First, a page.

Paper Round

Paper Round found no shortage of material in the land of plenty this week. As petrol prices in the US approach the giddy heights of $4 a gallon (44p a litre), a religious group in Michigan has set up a petrol kitchen for the poor. According to the Kalamazoo Gazette, any American earning less than $21,000 (£10,500) a year can dip his ladle into the apparently bottomless well of 'gas' provided by the Free Gas USA programme and fulfil his divine right to drive 50 miles to his favourite hamburger joint in a six-litre truck. "We're perpetual," said the programme's leader - whom Paper Round can't help thinking has had a few tips from Him Upstairs about turning water into more marketable commodities. "As long as there's a need, we'll be here, the Lord willing."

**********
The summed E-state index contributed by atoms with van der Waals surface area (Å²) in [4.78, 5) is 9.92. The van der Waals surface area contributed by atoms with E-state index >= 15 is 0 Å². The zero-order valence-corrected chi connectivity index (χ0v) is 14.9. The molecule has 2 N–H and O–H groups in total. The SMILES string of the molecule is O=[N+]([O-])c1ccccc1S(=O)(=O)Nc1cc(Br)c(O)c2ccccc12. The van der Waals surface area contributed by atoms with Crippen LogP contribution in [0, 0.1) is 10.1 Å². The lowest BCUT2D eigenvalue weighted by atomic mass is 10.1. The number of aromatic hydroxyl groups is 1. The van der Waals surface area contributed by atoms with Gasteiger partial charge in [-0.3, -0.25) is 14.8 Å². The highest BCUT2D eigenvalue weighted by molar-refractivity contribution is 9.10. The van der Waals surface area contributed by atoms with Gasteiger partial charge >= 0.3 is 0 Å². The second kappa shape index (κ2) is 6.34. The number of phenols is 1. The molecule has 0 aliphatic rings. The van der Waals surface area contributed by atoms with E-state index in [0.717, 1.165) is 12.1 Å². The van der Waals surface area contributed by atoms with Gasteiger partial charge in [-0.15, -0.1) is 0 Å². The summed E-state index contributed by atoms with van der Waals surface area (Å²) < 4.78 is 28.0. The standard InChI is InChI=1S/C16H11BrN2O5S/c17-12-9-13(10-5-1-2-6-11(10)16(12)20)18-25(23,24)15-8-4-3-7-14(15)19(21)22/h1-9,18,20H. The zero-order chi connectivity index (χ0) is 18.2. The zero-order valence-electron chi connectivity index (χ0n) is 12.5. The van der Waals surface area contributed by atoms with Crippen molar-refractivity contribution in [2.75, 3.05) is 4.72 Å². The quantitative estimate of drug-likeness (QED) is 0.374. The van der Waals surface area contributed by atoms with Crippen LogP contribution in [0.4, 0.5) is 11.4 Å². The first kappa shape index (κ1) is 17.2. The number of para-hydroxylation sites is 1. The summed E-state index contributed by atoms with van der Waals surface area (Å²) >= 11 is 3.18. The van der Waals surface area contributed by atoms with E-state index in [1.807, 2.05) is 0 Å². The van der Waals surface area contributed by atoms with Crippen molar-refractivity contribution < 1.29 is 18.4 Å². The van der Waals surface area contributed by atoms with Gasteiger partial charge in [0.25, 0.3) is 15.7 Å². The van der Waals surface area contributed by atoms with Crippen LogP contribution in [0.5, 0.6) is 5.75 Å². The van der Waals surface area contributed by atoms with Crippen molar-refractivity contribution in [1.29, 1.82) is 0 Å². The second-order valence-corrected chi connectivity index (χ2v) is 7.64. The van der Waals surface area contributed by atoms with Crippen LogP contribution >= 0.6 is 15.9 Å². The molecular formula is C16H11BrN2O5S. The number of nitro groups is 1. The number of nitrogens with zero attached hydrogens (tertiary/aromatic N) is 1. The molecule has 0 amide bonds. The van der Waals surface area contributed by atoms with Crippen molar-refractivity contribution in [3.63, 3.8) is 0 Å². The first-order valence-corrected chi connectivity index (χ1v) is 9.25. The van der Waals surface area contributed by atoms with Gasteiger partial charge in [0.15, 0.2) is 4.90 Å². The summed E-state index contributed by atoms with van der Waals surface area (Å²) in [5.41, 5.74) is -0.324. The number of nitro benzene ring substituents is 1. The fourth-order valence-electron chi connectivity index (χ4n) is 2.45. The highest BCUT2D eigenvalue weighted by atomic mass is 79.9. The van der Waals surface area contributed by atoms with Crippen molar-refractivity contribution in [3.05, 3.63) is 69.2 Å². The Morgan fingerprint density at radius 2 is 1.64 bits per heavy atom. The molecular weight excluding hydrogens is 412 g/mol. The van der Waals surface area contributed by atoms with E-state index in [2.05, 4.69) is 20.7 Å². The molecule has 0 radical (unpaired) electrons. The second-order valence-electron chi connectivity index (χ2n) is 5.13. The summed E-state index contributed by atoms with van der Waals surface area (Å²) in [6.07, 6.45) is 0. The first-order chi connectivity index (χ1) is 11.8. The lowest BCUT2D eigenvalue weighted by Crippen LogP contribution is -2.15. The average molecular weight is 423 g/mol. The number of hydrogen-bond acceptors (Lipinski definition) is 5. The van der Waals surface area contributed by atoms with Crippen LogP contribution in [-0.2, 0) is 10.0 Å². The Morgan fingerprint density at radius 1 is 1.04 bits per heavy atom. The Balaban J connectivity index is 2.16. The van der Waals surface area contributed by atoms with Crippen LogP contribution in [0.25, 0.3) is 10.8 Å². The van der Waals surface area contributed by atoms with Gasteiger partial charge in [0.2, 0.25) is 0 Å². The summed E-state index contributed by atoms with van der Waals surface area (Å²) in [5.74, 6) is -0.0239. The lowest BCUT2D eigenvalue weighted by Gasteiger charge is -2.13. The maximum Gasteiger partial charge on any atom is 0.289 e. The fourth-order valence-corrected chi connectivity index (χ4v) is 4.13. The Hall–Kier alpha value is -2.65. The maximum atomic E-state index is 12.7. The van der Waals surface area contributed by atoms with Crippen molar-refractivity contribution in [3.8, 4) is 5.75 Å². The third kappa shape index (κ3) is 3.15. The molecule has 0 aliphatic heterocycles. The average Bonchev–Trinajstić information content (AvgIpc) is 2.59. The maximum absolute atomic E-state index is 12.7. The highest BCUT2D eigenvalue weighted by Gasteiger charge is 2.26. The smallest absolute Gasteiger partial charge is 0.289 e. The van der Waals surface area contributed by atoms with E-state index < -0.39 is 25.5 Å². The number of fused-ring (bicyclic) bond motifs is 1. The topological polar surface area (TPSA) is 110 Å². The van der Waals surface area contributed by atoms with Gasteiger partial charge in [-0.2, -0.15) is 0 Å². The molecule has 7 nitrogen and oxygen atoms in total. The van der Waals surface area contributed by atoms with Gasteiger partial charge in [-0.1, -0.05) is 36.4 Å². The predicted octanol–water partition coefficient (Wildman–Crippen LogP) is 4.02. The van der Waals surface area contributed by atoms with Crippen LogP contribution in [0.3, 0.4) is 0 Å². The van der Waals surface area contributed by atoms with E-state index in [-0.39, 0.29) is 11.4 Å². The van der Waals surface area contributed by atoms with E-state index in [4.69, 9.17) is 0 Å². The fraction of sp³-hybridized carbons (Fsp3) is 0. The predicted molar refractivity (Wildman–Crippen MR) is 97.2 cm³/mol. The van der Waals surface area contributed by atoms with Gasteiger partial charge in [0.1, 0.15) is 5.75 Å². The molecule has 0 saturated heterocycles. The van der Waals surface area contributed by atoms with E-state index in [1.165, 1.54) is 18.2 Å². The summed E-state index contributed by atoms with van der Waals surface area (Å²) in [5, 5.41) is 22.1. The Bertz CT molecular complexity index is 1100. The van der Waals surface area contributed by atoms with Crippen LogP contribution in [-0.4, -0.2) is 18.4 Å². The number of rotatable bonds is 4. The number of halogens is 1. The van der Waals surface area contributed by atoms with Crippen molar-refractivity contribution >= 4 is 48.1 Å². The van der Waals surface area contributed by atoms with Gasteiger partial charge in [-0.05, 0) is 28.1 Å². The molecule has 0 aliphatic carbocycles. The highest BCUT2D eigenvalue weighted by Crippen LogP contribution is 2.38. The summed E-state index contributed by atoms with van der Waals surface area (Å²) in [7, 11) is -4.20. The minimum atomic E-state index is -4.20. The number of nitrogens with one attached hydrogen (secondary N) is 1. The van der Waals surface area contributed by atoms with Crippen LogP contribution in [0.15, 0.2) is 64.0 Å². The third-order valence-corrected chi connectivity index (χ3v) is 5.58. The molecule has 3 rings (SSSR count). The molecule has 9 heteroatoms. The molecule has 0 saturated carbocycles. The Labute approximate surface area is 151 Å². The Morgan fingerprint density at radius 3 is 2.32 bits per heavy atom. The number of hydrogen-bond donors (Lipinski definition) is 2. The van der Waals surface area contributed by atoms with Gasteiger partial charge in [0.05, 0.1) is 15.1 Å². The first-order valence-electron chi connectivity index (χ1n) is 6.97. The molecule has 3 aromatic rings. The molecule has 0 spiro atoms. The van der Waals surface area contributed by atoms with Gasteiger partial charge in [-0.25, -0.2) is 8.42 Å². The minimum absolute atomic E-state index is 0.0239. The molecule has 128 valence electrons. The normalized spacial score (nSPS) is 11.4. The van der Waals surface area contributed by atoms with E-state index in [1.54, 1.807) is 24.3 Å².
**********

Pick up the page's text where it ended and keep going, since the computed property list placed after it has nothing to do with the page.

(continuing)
The Lord, alas, was not willing to catch a fallen member of His flock in Tennessee. reported that a churchgoer is suing Lakewind Church in Knoxville after he fell and cracked his noggin amid a heady dalliance with the Holy Spirit.

"I was just asking God," he explained. "I wanted to have a real experience. It's like you faint." He said pastors should have made sure someone caught him - and a year of pain later he's had enough. "There's no amount of money that can compensate for what's happened to me," he said - but he reckons $2.5m (£1.3m) wouldn't go amiss.

If the whiff of spirits of a less holy nature hang over that tale, that's nothing compared with the reek of marijuana that police dogs detected in home-made biscuits delivered to a police station in Texas.

Metro reported that a youth who baked the cosmic cookies on behalf of Mothers Against Drunk Driving was arrested after tests also indicated the presence of LSD in the biscuits. He later admitted a friend "might" have been smoking pot while he was baking.

He said it

'Hugely expensive, confusing the public and not helping improve standards'

Brendan Gormley, chief executive of the Disasters Emergency Committee, on DEC evaluation reports, which are being dropped, in the Financial Times.

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